ENGLEWOOD, COLO. — Hughes, an EchoStar company, plans a midyear rollout of its new do-it-yourself Sage home-automation system, which is targeted to the masses.
Sage is promoted as easy to install, set up, monitor and use, delivering a wide range of automated functions to keep the home safe, secure, and regulated to provide savings on heating and AC systems, lights, other applications and insurance premiums.
Sage integrates with a wide range of Sage-approved devices, including door and window sensors, cameras, wall switches, lights, locks and thermostats.
It is also unusual in its design and operation because it uses the TV screen as the central point of control and operation in the home, whereas other systems use just PCs or smart mobile devices running apps.
However, the system also uses iOS and Android mobile apps to operate and monitor home systems from inside and outside the home. The app monitors and manages the Sage ecosystem from anywhere through EchoStar’s Sling infrastructure.
Sage is designed to control and operate a wide range of automated control devices, although the HD security camera and automated door lock systems are expected to be the areas of primary appear.
In identifying its early target audience, Hughes said research indicates that 80 percent of the U.S. population doesn’t have a home security system. Therefore, the system is designed to send simultaneous alerts to every smartphone in a home for quick verification and response.
Sage also engages local emergency response units by quickly calling a 911 dispatcher near the residence, and creates custom automation scenarios, such as morning wakeup, daytime thermostat levels, and nighttime security check.
Hughes will formally launch Sage at the end of the second quarter, initially using its directto- consumer website, at pricing to be announced.
The company is currently exploring potential retail partners and distribution channels for the next phase of the market rollout.
Hughes also plans to work with system integrators and operators and will partner with manufacturers of compatible third-party devices.
To underscore Sage’s emphasis on the DIY installer, Hughes developed the custom light switch so that it can be easily installed through the door chime without the need to involve any high-voltage wiring.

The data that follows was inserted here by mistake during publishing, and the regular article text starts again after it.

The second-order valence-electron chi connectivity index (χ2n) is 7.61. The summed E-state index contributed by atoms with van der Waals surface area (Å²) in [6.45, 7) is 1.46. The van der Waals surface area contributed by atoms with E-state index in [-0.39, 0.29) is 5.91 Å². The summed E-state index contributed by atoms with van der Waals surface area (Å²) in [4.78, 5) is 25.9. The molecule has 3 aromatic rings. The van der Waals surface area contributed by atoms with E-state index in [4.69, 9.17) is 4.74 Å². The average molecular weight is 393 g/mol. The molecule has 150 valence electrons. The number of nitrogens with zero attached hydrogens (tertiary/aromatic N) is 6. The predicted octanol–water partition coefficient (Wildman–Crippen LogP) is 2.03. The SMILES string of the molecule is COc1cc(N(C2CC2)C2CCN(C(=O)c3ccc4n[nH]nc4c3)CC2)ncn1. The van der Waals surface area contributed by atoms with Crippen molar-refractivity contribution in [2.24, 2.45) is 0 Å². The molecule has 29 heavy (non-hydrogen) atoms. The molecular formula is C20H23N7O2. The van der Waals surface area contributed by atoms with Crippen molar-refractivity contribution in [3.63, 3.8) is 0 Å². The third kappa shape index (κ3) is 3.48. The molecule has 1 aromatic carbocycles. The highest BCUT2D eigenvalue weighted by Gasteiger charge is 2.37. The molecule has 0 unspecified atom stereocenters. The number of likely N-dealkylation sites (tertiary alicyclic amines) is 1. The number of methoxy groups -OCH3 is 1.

The installer simply replaces a light switch cover plate with a supplied plate that’s designed to send an RF command signal to an RF-controlled lightbulb to wirelessly turn the light on and off or dim or brighten it.
The system was also designed to avoid some of the points of frustration and disconnects found in some competitive approaches, the company said.
“The problem with a lot of other light switching systems right now is that once you set up a lot of other home-automation light switches, users have to physically go in and use the mobile app to control it, and they can’t use the switch anymore,” said a company spokesperson. “We’ve tried to address a lot of these issues that can frustrate users.”
At the heart of the Sage system is a small hub that connects to a TV set via an HDMI port.
The hub generates an onscreen user interface and control base that helps the hub communicate with various control devices throughout the home via wireless Wi-Fi, RF, Z-Wave or Zigbee.
Hughes has also developed operational safeguards including battery backup using off-the-shelf AA NiMH batteries for power outages and USB broadband modem support for connectivity during primary broadband Internet outages
The second-quarter launch will feature a base kit that includes the Sage hub with power supply and HDMI cable, a remote control, contact sensor with battery, motion detector with six AA batteries, indoor HD security camera with power supply, and an RF-controlled lightbulb.
Sage will also sell devices separately to enable home owners to continually add-on applications to their systems over time.
Hughes designed Sage to control not only its own custom-designed control devices, such as those that ship in the base kit, but third-party devices as well, including door locks and thermostats. Hughes continues to develop additional applications and products as well to keep the system evolving.
A home Wi-Fi connection can be easily adapted to help a mobile device communicate with the system via an iOS or Android app in the home, or cellular or Wi-Fi connections outside of the home.
To control devices, the system offers RF communications to trigger various RFcontrolled smart lightbulbs, and other devices can be linked and operated via ZWave or ZigBee wireless system standards.
Hughes said Sage is unique in its design and operation through the use of the TV screen interface as the central control point. The user interface is graphically oriented to easily set up, monitor and control devices, the company said. One-click control can also be established to control multiple devices through a single trigger so that, for example, when a user returns and open the door, the system automatically turns on the lights and triggers the thermostat to raise or lower to a pre-established setting.
The HD video surveillance camera can be used with manual and event-triggered recording, with video storage located on the set-top box and in the Cloud.
When using the camera, the system presents the viewer with a picture-in-picture window on the TV screen, and the viewer can toggle between the security camera and a regular television program using a simple remote control.
Hughes developed a system for easily setting up outside cameras by using a flat power cable that can be run through a window and connected to a standard power outlet in the house, enabling the window to fully close.
The camera sends an encrypted wireless signal to the hub and then to the Internet for monitoring by a smartphone.